Chejfec, Aira in Asymptote

New issue of Asymptote, with some intriguing pieces by Cesar Aira and Sergio Chejfec.

In Aira’s piece, the Argentine pays praise to his literary father, Osvando Lamborghini:

The first publication of Osvaldo Lamborghini (Buenos Aires 1940 – Barcelona 1985), shortly after his thirtieth birthday, was El fiord; it appeared in 1969, but had been written several years before. It was a thin book, and for a long time it was sold in a single bookstore in Buenos Aires via the discreet method of asking for it from the salesperson. Though it was never republished, it traveled over a long road and fulfilled the mission of great books: that of inaugurating a myth.

It proposed, and continues to propose, something extraordinarily new. It anticipated the whole of the political literature of the seventies, but transcended it, rendering it useless. It incorporated the entirety of the Argentine literary tradition, but gave it a new and very distinct nuance. It seemed to bridge two puerilities: one that combined the childish half-language of the gauchesco—the literature of the gauchos—and the officious, cardboard character of our grand men of letters, and another composed of perpetually naïve revolutionary outbursts. Soon we discovered that even Borges, very much in the English vein, had limited himself to literature “for young people.” The only antecedents worth mentioning were Arlt and Gombrowicz. But unlike them, Osvaldo did not take up the problem of immaturity; he seemed to have been born adult. Secret, but not ignored (nobody could ignore him), the author knew glory without ever having the least glimmer of fame. From the very beginning, he was read like a master.

In 1973, his second book appeared, Sebregondi retrocede, a novel that had originally been a book of poems . . .

And Chejfec, well, he does what he always does:

Our first protagonist is Julio Cortázar. He’s been in Buenos Aires for a while now. Two years before, he was living in Bolívar, from where, in a letter, he wrote, “life here makes me picture a man getting crushed by a steam roller.” Within eight months he’ll be teaching in Chivilcoy; he’ll miss Bolívar and will feel like an exile. But for now, in the capital, he’s unsure where his life is taking him—this is what stands out from his correspondence. It’s January, 1939, but he hasn’t left on vacation (though he doesn’t specify what it is that stops him). Actually, a vacation wouldn’t interest him. Cortázar wants another life, an abrupt and unexpected transformation: what he’d like is to literally hop on board a cargo ship for Mexico. His anxiety comes through in the next letter, written that same month, in which he regrets postponing the trip, at least for now: there aren’t any ships in Buenos Aires bound for Mexico. The nearest port besides is Valparaíso, so he puts off the trip for the following year and commits to saving money. Cortázar admires Mexico, wants to see the Aztec pyramids and hear the local music.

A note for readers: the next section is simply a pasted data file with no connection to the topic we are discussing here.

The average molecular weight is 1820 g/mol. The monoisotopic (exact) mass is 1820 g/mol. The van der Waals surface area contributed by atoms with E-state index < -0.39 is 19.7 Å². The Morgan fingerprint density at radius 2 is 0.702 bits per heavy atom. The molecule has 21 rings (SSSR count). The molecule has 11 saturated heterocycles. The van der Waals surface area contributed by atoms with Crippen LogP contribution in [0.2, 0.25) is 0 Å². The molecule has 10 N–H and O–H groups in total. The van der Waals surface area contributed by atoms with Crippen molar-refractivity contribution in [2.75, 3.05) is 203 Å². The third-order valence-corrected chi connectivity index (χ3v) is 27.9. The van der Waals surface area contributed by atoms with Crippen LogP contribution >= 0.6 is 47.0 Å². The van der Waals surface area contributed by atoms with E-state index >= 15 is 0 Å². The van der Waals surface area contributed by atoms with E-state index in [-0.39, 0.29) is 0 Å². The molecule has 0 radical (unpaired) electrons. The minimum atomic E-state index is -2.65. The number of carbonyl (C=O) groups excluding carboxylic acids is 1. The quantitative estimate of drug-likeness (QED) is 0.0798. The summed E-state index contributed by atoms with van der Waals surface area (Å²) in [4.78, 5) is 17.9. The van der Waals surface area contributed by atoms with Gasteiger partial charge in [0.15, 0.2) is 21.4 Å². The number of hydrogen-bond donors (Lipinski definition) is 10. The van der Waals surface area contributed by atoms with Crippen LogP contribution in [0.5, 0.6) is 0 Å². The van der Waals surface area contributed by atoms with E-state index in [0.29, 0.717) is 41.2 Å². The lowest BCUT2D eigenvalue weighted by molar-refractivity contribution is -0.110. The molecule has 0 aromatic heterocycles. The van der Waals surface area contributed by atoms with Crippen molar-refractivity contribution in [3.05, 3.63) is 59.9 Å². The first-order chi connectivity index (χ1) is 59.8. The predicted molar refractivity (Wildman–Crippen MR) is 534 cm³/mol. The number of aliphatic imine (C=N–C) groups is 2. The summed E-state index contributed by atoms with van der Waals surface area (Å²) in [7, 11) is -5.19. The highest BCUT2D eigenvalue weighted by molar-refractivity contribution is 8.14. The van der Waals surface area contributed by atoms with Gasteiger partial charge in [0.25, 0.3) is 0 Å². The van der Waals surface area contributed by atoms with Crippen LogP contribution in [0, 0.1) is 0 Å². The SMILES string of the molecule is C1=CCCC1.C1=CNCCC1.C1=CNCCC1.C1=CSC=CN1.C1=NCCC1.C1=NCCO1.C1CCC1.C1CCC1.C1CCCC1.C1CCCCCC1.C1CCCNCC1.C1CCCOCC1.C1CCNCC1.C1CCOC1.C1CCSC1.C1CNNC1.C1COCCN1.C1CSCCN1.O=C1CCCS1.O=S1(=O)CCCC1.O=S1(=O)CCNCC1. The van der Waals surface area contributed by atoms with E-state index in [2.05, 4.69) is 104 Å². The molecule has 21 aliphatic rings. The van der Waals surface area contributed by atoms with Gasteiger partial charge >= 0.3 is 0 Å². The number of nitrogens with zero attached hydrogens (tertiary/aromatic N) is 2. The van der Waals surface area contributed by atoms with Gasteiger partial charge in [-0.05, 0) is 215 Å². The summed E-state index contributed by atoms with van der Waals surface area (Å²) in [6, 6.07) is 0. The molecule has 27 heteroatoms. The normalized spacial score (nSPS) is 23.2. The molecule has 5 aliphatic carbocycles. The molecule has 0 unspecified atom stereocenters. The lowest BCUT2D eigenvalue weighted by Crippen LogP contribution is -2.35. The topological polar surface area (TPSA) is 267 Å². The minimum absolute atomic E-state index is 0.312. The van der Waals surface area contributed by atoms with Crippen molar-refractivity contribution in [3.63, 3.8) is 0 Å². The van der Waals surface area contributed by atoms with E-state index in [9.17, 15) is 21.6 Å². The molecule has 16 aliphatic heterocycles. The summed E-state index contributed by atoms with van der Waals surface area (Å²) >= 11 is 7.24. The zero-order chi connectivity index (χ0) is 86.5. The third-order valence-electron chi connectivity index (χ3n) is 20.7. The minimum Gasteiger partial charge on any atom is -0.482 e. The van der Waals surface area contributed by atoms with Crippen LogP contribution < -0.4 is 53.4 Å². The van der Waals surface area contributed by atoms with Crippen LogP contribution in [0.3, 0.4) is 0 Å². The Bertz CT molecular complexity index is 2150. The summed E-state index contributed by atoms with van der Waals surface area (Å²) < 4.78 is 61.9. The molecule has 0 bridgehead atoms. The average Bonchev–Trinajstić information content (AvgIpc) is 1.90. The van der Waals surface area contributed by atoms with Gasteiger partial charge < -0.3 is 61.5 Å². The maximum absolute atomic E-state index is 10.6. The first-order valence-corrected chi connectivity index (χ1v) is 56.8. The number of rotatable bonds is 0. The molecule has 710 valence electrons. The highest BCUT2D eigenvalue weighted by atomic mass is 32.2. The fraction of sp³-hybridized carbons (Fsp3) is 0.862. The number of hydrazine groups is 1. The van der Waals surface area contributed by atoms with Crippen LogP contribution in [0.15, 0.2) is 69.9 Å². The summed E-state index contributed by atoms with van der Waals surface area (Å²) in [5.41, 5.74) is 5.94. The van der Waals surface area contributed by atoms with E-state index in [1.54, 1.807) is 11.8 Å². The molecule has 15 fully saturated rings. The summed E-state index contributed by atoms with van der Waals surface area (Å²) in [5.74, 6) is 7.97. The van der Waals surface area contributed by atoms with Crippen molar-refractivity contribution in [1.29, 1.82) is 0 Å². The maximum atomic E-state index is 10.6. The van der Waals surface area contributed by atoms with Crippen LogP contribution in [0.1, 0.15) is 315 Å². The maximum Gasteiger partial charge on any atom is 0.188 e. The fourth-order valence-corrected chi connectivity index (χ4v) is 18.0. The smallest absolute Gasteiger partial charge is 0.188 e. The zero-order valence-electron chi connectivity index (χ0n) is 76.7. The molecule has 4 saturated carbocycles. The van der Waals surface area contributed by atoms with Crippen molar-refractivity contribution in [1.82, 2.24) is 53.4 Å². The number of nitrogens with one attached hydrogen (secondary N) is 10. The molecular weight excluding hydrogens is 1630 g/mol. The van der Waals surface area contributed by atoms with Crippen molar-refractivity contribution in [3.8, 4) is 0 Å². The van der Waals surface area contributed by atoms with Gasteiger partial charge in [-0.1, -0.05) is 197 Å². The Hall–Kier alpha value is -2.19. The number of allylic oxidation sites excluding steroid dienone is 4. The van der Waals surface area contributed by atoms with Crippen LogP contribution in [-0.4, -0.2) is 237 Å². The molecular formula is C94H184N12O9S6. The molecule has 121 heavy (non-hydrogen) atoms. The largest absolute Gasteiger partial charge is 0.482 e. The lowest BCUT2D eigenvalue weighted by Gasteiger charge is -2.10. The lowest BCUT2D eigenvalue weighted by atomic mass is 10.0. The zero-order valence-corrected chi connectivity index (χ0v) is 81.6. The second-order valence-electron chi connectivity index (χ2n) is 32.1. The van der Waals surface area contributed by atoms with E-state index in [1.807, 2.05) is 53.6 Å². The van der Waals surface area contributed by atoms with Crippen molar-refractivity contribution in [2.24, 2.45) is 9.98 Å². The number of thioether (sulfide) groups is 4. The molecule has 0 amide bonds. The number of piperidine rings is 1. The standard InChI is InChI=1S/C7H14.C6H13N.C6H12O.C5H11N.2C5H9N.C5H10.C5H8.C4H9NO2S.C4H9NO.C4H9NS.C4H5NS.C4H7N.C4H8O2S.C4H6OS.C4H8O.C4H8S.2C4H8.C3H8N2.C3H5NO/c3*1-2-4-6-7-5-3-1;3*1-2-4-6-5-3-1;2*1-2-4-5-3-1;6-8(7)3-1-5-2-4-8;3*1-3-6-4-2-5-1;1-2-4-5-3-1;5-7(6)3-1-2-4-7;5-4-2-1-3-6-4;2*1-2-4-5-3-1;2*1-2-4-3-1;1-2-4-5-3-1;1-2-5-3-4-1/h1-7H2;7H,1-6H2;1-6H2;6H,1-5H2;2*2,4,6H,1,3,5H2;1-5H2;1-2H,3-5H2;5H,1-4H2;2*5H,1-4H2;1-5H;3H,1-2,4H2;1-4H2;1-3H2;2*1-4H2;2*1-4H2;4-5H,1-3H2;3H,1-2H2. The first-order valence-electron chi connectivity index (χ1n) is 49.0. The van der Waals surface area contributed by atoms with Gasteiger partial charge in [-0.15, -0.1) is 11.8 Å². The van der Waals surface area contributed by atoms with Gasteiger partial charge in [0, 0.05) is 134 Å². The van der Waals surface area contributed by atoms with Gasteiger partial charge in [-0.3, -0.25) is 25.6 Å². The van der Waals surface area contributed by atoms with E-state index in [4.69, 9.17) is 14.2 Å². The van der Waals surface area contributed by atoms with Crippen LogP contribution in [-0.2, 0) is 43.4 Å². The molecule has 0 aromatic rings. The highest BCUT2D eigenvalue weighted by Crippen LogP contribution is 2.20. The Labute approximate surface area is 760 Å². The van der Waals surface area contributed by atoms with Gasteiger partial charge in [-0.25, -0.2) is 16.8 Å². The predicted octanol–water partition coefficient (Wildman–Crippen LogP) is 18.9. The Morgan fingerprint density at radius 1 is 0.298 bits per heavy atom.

January in Buenos Aires, we can picture this. The drawn-out swelter in the neighborhoods, a constant summer barely suppressed on the streets sheltered by plantain trees. It’s 1939. (In a few months, while Cortázar is exiled in Chivilcoy, an indifferent Gombrowicz will come ashore. Six years before, Novo, the Mexican, disembarked from another ship. We can picture this too, since everyone knows that the city is an extension of the river.

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